What to Do When Your Automation Strategy Fails



You’ve automated a system in your facility and hoped for a boost in production and, ultimately, an increase in sales. Something didn't work though. Employees weren't any more productive and the equipment didn't perform up to expectations. Here's a framework to evaluate and troubleshoot automation strategies that may fall short. Minor tweaks may be all that's needed, or a systemic issue could be uncovered that may include a need for further training or re-working a robotic cell.

Evaluate Equipment to Goals

Welding companies may invest in automation to boost the number of welds made per hour while a company like a small custom car parts manufacturer may need parts sized to precision and cut quickly. Productivity may not have the same meaning from one industry to another and different types of equipment will be needed.

Manufacturers want satisfied customers and some even provide training and demo centers. Make a call to a rep and ask for help in digging in to your challenges.

Choose a Quality Integrator

The integrator who recommends equipment, installs it, and trains on it should be available for follow-up questions and trouble-shooting. Some integrators have specific knowledge of certain industries and specific capabilities.

Schneider Packaging is an integrator working with the packaging needs for industries that include food and beverage, pharmaceutical, personal care. In a write-up Packaging and Palletizing Robots, the company's vice president says, "End-of-line packaging is all we do…Being a great general integrator is nowhere as important as being a great packaging integrator. The product varies, the pallets vary. It’s a very unique industry.”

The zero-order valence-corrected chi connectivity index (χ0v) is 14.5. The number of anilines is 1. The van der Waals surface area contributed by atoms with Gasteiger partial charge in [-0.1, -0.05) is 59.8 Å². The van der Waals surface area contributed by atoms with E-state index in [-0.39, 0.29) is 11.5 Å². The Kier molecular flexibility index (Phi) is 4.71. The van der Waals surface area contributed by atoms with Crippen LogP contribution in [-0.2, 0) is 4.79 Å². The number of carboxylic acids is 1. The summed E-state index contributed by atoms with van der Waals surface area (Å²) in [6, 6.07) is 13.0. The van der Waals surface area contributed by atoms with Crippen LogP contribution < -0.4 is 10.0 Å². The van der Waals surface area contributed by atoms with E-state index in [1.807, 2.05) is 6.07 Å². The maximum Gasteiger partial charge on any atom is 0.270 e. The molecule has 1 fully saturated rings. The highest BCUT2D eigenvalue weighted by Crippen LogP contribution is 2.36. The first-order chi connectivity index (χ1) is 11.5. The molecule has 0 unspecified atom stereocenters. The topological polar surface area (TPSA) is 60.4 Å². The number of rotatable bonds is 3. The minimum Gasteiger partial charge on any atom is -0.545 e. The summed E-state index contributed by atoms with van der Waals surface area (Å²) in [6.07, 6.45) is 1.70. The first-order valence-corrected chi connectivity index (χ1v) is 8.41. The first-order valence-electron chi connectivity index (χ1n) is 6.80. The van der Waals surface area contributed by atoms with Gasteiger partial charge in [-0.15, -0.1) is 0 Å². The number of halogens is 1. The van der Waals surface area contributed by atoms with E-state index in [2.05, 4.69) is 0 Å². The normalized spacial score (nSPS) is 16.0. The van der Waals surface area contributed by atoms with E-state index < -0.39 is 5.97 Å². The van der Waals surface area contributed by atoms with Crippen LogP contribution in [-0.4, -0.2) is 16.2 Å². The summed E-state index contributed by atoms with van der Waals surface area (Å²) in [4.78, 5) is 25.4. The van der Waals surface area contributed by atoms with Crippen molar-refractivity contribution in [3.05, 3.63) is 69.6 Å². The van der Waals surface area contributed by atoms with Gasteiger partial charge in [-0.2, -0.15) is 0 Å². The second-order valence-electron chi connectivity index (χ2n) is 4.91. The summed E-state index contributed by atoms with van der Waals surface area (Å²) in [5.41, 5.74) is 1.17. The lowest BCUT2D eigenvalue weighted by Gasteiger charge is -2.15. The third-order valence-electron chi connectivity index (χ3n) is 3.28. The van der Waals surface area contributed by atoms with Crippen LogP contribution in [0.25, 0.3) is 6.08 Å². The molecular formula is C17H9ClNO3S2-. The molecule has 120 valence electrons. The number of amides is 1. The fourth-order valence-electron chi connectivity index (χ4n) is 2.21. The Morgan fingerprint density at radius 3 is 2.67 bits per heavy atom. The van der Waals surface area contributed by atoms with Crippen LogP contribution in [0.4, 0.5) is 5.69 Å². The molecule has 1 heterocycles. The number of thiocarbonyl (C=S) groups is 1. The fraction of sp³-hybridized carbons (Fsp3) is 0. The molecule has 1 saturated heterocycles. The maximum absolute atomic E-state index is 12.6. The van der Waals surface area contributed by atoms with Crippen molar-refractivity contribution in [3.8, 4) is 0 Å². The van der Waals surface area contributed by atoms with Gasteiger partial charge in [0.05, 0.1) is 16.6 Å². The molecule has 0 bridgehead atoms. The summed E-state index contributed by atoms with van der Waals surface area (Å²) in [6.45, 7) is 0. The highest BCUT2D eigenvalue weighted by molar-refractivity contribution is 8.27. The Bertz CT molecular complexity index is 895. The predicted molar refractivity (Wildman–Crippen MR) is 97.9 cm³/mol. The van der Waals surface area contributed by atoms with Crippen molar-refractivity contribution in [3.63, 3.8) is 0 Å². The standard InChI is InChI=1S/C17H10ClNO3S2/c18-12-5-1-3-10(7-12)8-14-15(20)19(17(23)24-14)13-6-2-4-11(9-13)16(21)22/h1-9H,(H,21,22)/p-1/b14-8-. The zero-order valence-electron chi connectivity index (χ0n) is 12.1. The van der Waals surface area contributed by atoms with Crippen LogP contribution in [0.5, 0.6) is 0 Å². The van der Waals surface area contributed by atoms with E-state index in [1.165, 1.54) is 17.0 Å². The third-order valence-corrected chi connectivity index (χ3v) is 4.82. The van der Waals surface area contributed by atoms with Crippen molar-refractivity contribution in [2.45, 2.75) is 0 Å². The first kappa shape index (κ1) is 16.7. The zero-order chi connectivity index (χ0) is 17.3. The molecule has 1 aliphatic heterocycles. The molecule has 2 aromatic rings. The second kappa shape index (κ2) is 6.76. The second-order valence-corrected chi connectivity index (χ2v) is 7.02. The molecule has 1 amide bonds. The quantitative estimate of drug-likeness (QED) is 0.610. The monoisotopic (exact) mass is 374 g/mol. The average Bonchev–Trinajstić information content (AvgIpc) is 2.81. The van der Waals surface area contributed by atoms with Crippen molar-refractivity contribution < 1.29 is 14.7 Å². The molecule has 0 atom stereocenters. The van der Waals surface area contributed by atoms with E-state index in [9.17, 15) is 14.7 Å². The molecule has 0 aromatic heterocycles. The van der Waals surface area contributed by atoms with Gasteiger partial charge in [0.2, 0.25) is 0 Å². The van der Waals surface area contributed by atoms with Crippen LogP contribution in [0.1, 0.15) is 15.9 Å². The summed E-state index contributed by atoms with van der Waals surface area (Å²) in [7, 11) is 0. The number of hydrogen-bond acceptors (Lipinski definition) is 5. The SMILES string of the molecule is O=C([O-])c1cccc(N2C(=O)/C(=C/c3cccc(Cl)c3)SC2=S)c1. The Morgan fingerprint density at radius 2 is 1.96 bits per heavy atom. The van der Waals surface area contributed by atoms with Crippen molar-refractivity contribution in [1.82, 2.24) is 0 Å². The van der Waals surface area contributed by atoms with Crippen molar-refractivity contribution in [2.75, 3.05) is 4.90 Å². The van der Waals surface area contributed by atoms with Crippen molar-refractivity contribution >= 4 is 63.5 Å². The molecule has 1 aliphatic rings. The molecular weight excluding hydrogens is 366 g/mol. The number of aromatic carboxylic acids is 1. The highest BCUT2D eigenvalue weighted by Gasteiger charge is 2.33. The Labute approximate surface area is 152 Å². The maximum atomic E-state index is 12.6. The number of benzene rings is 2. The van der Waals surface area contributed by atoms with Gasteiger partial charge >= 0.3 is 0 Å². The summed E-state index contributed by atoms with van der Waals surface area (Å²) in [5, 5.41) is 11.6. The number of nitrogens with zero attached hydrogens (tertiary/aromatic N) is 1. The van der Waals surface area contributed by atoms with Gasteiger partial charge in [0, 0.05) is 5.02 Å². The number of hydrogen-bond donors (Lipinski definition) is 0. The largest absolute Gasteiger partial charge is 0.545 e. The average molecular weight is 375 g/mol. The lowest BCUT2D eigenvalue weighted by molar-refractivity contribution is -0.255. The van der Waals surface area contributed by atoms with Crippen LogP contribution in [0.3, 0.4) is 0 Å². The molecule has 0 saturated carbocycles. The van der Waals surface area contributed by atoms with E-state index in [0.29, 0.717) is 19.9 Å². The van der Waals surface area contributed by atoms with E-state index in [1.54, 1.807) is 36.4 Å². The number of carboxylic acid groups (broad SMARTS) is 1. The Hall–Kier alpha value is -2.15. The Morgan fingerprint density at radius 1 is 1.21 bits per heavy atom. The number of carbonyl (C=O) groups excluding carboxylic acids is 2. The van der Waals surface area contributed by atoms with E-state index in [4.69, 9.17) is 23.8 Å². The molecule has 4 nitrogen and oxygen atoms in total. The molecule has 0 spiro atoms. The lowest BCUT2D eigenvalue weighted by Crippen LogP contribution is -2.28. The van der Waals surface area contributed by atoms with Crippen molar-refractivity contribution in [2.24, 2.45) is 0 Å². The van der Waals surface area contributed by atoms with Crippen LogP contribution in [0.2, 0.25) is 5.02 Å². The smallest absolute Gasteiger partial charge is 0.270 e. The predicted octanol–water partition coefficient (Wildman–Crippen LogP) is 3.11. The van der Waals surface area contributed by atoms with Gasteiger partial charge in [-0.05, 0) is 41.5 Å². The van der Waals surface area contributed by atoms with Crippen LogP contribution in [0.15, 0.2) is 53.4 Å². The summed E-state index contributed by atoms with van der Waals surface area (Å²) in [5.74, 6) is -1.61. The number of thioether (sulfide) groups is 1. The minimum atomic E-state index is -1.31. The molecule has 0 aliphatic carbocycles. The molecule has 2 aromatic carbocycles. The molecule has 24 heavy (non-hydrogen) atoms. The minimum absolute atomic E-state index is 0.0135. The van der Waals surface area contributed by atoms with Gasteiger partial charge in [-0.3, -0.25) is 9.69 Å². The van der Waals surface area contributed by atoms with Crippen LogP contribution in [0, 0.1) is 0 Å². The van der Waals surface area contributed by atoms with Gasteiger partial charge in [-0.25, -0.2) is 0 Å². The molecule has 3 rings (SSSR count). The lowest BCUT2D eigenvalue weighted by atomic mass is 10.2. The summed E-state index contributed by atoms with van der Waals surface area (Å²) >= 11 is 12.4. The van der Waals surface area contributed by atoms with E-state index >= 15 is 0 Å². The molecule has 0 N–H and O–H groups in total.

Visit the Robotic Industries Association website and click on the Certified Robot Integrator Program page to learn about industry standards and ask if your integrator has these or similar qualifications.

Plan the Equipment's Performance

Equipment must perform as efficiently as possible and avoid idle time. Just like computers are only as good as the information that's entered, robots can only function like they're told.

In an assembly line type of environment an integrator should work with you to use "vision systems, advanced algorithms, and multi-robot control to look at products moving down a conveyor belt" as noted in the article Look ahead Path Planning. Take into account the position and workspace of each robot for maximum results.

Make Preventative Maintenance Routine

Maintenance is required for trouble-free functionality. Preventative maintenance should be routine even if this means an infrequent scheduled shut down of equipment. In this article, Simple Ways to Protect Your Robotic MIG Gun, there's a reminder to not neglect any parts. Abide by the 5S rule of Sort, Straighten, Shine, Standardize and Sustain. Great strides have been made in automation with equipment becoming easier to operate yet the need still exists to maintain equipment.

If your automation strategy didn't work out like you initially planned, don't despair. Stop to do an initial evaluation and then contact your available resources for the right solution.